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Myth, Truth, and Narrative in Herodotus$
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Emily Baragwanath and Mathieu de Bakker

Print publication date: 2012

Print ISBN-13: 9780199693979

Published to Oxford Scholarship Online: September 2012

DOI: 10.1093/acprof:oso/9780199693979.001.0001

Myth and Truth in Herodotus’ Cyrus Logos

Chapter:
(p.213) 8 Myth and Truth in Herodotus’ Cyrus Logos
Source:
Myth, Truth, and Narrative in Herodotus
Author(s):

Charles C. Chiasson

Publisher:
Oxford University Press
DOI:10.1093/acprof:oso/9780199693979.003.0009

This chapter explores the ostensible contradiction between Herodotus' allegedly true story of the Persian king Cyrus' rise to power (1.95–130) and the mythical features of the logos itself. Unlike sources that falsely exaggerate Cyrus' status or achievement, Herodotus asserts that he overthrew his maternal grandfather, the Median king Astyages, at the urging of Astyages' vengeful vizier Harpagus. In order to make his account of the historical origins of the Persian empire intelligible, credible, and emotionally engaging for his Hellenic audience, Herodotus uses narrative techniques familiar from Greek myth, especially as inflected by Greek tragedy. Moreover, Herodotus makes truth-telling a distinctive characteristic of the young Cyrus, which enhances the effect of tragic reversal in his final military defeat at the hands of the Massagetae — an episode that Herodotus, lacking unimpeachable sources, conscientiously presents not as the truth, but merely in the ‘most persuasive’ (1.214.5) version known to him.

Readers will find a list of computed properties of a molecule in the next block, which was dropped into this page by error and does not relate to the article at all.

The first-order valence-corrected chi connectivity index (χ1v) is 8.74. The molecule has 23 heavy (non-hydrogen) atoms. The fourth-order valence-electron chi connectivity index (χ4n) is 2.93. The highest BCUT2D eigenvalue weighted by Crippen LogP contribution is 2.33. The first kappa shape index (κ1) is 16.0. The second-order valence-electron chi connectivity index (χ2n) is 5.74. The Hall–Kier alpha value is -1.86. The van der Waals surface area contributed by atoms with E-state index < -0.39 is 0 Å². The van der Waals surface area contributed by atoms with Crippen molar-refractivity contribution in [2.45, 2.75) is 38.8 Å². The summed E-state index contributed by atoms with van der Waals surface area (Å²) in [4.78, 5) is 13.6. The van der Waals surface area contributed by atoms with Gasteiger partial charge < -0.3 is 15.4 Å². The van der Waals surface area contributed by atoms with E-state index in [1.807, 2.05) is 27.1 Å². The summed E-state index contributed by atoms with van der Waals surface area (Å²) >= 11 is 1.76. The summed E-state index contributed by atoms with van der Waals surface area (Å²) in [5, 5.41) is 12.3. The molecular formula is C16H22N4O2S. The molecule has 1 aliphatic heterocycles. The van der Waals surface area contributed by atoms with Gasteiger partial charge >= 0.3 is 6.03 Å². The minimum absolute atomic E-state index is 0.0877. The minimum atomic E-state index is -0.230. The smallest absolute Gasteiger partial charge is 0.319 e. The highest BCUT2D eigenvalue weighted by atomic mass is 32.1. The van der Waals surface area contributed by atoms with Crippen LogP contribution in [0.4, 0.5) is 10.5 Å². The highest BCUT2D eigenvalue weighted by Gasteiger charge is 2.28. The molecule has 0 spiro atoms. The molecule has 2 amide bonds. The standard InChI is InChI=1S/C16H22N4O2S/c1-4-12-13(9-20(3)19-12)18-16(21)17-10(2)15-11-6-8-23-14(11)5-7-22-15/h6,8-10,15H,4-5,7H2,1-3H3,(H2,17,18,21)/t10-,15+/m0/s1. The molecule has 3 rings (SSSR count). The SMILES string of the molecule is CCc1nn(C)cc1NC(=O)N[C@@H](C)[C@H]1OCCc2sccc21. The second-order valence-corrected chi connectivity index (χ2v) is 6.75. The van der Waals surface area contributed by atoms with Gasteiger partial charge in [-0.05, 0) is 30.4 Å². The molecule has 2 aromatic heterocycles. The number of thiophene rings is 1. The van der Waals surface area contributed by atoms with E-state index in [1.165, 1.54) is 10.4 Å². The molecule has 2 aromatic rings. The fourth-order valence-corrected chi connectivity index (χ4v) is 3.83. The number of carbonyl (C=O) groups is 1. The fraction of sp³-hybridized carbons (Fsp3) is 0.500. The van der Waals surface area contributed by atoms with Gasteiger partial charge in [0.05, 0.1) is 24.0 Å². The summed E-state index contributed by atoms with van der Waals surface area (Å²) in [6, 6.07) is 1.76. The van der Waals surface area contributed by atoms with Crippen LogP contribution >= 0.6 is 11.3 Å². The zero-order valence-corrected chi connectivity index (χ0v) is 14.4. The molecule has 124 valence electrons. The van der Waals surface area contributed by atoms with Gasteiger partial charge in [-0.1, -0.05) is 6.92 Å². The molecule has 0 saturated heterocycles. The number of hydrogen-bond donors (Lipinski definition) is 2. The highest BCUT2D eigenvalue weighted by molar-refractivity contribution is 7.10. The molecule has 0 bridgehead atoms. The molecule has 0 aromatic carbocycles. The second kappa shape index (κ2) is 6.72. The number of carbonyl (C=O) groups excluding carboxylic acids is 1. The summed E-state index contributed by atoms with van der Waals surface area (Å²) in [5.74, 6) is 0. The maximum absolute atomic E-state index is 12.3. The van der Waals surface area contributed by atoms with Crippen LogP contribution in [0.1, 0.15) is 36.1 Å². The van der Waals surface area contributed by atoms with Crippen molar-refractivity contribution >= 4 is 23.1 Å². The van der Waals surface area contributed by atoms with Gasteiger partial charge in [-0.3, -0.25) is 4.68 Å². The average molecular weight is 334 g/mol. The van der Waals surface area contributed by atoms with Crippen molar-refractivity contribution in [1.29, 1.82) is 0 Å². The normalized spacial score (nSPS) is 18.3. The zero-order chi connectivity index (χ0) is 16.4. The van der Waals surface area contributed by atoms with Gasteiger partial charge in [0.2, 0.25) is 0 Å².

Keywords:   myth, truth, Cyrus, Astyages, Harpagus, Greek tragedy, Attic tragedy, Massagetae, metanarrative, thyestes

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